Poplar-type propolis components as trapping agents to prevent the formation of Advanced Glycation End-products (AGEs)

TitrePoplar-type propolis components as trapping agents to prevent the formation of Advanced Glycation End-products (AGEs)
Type de publicationCommunication
TypeCommunication par affiche dans un congrès
Date du colloque24-27/07/2016
Titre du colloque9th Joint Natural Product Conference
AuteurBoisard, Séverine , Aumond, Marie-Christine , Le Ray, Anne-Marie , Blanchard, Patricia , Derbré, Séverine , Schinkovitz, Andreas , Flurin, Catherine, Richomme, Pascal
Mots-clésAdvanced glycation end-products, laser desorption ionization (LDI), propolis, reactive dicarbonyl species
Résumé en anglais

Propolis is a complex mixture used by bees to seal off hives, or use as a chemical weapon against intruders. Propolis is mainly composed of plant resins and beeswax so that its chemical composition, and consequently biological activity, varies with collection sites. Therefore propolis is generally classified as "poplar-type" in temperate zones vs "green Brazilian", "Clusia", "Macaranga" or Mediterranean-type in tropical zones [1].  The antiglycation potential of an organic poplar-type propolis sample had been already evaluated by our team. This study revealed that a DCM extract exhibited a strong anti-AGEs activity (IC50 28 µg/mL vs 90 µg/mL for the reference i.e. an EtOH extract of Styphnolobium japonicum) [2]. A bioassay-guided fractionation highlighted the major anti-AGEs components of this extract as pinobanksine derivatives and prenyl cafeate. The present workaims to show that the associated inhibition mechanism is directly related to their trapping ability of reactive dicarbonyl species such as methylglyoxal, an intermediate component in AGEs formation (Figure 1).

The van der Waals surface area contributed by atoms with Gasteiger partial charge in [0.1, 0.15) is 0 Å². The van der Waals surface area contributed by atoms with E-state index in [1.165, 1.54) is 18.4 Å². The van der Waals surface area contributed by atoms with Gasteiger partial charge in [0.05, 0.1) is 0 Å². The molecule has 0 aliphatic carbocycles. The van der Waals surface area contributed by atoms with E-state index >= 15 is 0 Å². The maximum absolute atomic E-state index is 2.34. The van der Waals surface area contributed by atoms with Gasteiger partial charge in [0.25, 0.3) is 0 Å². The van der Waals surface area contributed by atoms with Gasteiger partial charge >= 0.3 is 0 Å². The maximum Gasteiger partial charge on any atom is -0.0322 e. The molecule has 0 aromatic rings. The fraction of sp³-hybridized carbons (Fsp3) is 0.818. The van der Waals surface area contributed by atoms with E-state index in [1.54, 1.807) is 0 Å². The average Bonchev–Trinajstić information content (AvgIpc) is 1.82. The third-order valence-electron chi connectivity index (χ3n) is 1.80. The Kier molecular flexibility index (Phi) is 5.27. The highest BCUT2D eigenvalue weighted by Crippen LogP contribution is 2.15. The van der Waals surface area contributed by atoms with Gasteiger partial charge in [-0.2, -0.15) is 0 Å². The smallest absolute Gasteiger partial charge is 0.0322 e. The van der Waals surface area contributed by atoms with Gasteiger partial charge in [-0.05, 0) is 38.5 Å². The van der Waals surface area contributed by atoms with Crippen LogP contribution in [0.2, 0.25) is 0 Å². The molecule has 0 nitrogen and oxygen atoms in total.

Fig. 1.  The Maillard reaction - Schematic formation of AGEs.

Rapid identification of chemical markers is an important issue in propolis studies. A fast dereplication analysis of the propolis DCM extract, using a Laser Desorption Ionization (LDI) MS technique [3], allowed us to instantly identify 25 polyphenol derivatives previously identified by classical methods [2,4]. The results clearly show that LDI-MS represents a fast and powerful method to characterize propolis extracts and identify their origin.


[1] Salatino A, Fernandes-Silva CC, Righi AA, Salatino MLF. Propolis research and the chemistry of plant products. Nat Prod Rep 2011; 28: 925–936
[2] Boisard S, Le Ray A-M, Gatto J, Aumond M-C, Blanchard P, Derbré S, Flurin C, Richomme P. Chemical Composition, Antioxidant and Anti-AGEs Activities of a French Poplar Type Propolis. J Agric Food Chem 2014; 62: 1344–1351
[3] Le Pogam P, Schinkovitz A, Legouin B, Le Lamer A-C, Boustie J, Richomme P. Matrix-​Free UV-​Laser Desorption Ionization Mass Spectrometry as a Versatile Approach for Accelerating Dereplication Studies on Lichens. Anal Chem 2015; 87: 10421-8
[4] Boisard S, Le Ray A-M, Landreau A, Kempf M, Cassisa V, Flurin C, Richomme P. Antifungal and Antibacterial Metabolites from a French Poplar Type Propolis. Evid Based Complement Alternat Med 2015; e319240.

URL de la noticehttp://okina.univ-angers.fr/publications/ua15418
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